Tuesday, February 24, 2015

6 Days

 Only 6 days left! Don't miss your chance at $200. (We have had a good amount of people review us on Houzz, but only one person has shared a photo on social media. You can use our photos to enter the contest. I don't know about you, but I know I could use some extra $! Don't miss out!) 

Thursday, February 19, 2015

ROUND 2! DIY: Sylvan Brandt Style

Hey! It's me, Tyler, and I'm back with another VERY simple Do It Yourself project! This week I'm going to show you how to make a simple 3'x3' table that can also be translated into making it as larger size table. Currently, I am making 10 of these tables for a local cafe/deli that is opening next month right here in Lititz, PA (don't worry, we will definitely show you what the tables look like in the venue). 

These tables are being made from 100 year old hemlock barn floor planks.

Step 1: Cut planks to desired size using a table saw to create a clean-cut edge to make for the best joint between planks.

Step 2: Apply glue and fasten clamps. (*Side note: Many people ask about how we join our boards and for now we simply use wood glue. In the near future we hope to learn how to use dow rods or biscuits, but for now glue seems to do a great job.)

Step 3: As you see in the picture above, I prefer to pre-cut just one end and leave the other end long and then once the glue has dried then cut to length. The main reason I do this is because I don't trust myself enough to cut every board exactly the same so this is my safe way of making sure it's a straight cut. I measure and mark both the spot where my cut will be made and where I can fasten a 4 ft level to guide my saw.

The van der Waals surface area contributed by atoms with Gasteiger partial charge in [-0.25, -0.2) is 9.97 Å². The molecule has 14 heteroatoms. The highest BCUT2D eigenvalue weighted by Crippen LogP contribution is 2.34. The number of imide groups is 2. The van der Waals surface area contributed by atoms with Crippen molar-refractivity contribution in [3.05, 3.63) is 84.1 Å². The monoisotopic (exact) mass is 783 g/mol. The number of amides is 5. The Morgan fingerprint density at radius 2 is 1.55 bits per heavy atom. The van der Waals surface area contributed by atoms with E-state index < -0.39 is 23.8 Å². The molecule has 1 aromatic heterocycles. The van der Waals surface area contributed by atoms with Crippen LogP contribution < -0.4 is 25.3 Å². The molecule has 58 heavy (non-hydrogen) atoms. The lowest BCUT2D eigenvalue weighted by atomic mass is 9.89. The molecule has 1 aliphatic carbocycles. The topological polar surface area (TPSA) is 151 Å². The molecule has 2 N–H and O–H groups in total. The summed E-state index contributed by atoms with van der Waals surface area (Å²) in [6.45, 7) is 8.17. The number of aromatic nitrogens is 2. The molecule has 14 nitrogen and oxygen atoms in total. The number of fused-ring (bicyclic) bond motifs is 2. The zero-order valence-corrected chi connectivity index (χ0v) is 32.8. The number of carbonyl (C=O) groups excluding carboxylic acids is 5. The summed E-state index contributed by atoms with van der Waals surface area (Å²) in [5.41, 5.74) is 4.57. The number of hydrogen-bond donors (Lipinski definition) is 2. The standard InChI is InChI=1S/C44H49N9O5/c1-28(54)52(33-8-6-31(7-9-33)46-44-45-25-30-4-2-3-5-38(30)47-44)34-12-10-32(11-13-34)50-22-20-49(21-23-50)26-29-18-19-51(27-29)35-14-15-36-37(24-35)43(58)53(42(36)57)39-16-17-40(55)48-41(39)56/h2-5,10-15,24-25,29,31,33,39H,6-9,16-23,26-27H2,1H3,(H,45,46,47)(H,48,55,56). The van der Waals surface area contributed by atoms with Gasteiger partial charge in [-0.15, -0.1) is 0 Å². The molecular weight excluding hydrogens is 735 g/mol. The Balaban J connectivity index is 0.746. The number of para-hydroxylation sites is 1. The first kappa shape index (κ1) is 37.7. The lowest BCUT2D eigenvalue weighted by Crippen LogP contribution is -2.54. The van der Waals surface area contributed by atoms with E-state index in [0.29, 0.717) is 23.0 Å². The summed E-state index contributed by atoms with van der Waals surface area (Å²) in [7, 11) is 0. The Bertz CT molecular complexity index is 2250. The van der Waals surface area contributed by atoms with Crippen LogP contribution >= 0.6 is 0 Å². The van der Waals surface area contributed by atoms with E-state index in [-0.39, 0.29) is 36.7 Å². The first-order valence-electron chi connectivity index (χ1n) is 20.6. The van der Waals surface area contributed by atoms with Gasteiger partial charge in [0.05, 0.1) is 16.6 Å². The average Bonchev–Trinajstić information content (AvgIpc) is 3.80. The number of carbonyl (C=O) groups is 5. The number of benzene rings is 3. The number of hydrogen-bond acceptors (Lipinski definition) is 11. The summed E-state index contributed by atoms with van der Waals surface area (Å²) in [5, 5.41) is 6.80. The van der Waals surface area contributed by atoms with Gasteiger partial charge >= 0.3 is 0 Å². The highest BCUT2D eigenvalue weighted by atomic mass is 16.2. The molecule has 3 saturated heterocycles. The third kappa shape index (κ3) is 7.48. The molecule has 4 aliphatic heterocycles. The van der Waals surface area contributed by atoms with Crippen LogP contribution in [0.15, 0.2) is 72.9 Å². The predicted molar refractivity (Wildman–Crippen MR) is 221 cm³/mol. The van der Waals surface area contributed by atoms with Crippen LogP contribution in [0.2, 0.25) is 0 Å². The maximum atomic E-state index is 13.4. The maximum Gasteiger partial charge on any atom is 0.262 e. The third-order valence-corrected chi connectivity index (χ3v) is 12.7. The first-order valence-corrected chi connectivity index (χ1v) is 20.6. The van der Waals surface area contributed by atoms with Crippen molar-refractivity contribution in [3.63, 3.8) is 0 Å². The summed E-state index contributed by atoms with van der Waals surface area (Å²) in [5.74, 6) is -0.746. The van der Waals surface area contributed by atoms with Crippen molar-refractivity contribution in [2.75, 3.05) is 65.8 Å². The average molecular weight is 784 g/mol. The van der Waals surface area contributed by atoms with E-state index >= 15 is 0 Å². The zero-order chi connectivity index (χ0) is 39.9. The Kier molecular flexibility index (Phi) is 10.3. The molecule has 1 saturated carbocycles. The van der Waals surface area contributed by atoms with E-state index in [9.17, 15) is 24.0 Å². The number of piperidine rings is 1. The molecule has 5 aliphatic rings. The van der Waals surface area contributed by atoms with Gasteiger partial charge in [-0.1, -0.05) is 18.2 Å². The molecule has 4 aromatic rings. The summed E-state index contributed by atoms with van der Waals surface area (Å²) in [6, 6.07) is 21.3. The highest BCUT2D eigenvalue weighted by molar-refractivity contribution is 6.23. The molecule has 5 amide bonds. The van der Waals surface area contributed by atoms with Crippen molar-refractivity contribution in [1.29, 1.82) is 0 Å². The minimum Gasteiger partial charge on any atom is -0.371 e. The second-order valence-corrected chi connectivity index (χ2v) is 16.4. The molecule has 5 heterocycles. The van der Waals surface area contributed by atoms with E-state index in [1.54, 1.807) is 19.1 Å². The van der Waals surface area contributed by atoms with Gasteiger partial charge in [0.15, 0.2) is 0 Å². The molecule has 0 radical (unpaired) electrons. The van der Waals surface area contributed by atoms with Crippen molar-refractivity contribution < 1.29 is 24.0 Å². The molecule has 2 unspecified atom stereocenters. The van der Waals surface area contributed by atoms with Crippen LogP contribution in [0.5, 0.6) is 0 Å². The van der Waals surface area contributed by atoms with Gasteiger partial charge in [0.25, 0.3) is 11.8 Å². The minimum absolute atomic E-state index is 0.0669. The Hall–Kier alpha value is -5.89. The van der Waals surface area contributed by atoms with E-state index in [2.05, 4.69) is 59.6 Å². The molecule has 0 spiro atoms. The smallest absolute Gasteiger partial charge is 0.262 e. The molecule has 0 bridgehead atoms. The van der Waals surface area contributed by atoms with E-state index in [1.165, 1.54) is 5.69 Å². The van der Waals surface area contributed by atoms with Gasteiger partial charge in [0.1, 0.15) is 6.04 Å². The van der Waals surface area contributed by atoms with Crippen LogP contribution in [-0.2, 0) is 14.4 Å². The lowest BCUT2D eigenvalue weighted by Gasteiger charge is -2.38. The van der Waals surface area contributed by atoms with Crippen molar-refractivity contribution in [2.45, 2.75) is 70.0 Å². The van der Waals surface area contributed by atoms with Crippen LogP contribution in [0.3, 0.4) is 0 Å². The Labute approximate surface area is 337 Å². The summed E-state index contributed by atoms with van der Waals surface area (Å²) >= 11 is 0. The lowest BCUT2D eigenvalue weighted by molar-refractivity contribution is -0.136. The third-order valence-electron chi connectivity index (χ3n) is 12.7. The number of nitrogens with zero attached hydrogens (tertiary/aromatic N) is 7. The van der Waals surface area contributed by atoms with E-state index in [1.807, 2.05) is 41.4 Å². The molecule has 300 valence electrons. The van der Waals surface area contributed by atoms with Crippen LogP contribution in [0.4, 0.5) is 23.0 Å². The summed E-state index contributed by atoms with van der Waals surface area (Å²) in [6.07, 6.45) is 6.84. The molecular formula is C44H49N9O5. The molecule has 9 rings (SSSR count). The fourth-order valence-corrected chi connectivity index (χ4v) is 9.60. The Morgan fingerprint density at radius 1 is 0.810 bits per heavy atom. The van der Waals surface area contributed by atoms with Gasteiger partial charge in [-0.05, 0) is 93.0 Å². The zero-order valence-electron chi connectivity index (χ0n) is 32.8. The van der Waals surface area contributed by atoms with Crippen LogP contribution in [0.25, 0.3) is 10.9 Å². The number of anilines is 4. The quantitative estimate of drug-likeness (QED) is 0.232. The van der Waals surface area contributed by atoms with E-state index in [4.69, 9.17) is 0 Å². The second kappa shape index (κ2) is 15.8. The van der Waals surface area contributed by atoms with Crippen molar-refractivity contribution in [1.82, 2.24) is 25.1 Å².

(I promise my cut is straight, the clamp is what's crooked ;)

Step 4: I not able to show the step-by-step part of this step because I'm not able to do this part just yet(on this table), but I will explain what is done.
As you may notice, I have now capped each end with a 4" x 3' board. To do this I simply use a 7/8" spade bit to pre-drill an inch in and then a 3/8" drill bit to drill through the 4" capping piece. I then apply glue to the inside of the capping piece and insert a 4.5" bolt into the pre-drilled hole and allow the main part of the table to pull the capping piece tight by way of the bolt. To close the hole off, I simply put a 7/8" dow rod with glue into the hole with a glue and sawdust mixture on the exterior.

Step 5: SANDING! It's dusty and tedious, but it's the final touch to beautify these tables.

Step 6: The llllaaaaaassssssttttt step! FINISHING! These tables have a Minwax stain called Puritan Pine topped off with Zar's Antique Flat, which has a matte appearance that we prefer over regular polyurethane. 

There you have it! The cafe is purchasing their own metal bases so we will be sure to update the blog with the completed project.

Thanks for tuning in! Feel free to ask any questions or request a certain DIY project for the blog. 

Tuesday, February 17, 2015

Just A Little Update

Hey all!

Don't worry Tyler will be back with more DIY posts throughout the month. But for now... I leave you with a little "what's up update."

We have been sawing Fir for order #9676. 

This week Tyler has also been finishing the table tops for Zig's. They are turning out beautiful!

And lastly (I told you it was a little update), you may not know this, but Dean has a dream of putting a small cafe in our office. We have slowly been working on it the past two years. This past week we finally bought a sink for the cafe so Tyler has been building a counter-top for it.

Check back for more DIY. I believe these table tops are up next!

Also, March 2nd is coming quickly! Don't miss out! 
Don't know what I mean? Check out this link.

Thursday, February 12, 2015

DIY: Sylvan Brandt Style

Hey! My name is Tyler and I'll be doing a few guest posts here on our company blog for the next few weeks. The theme is 'DIY: Sylvan Brandt Style.' I'll be giving you a few simple projects that we have done over the course of the past few years, as well as projects that a few of our awesome customers have accomplished.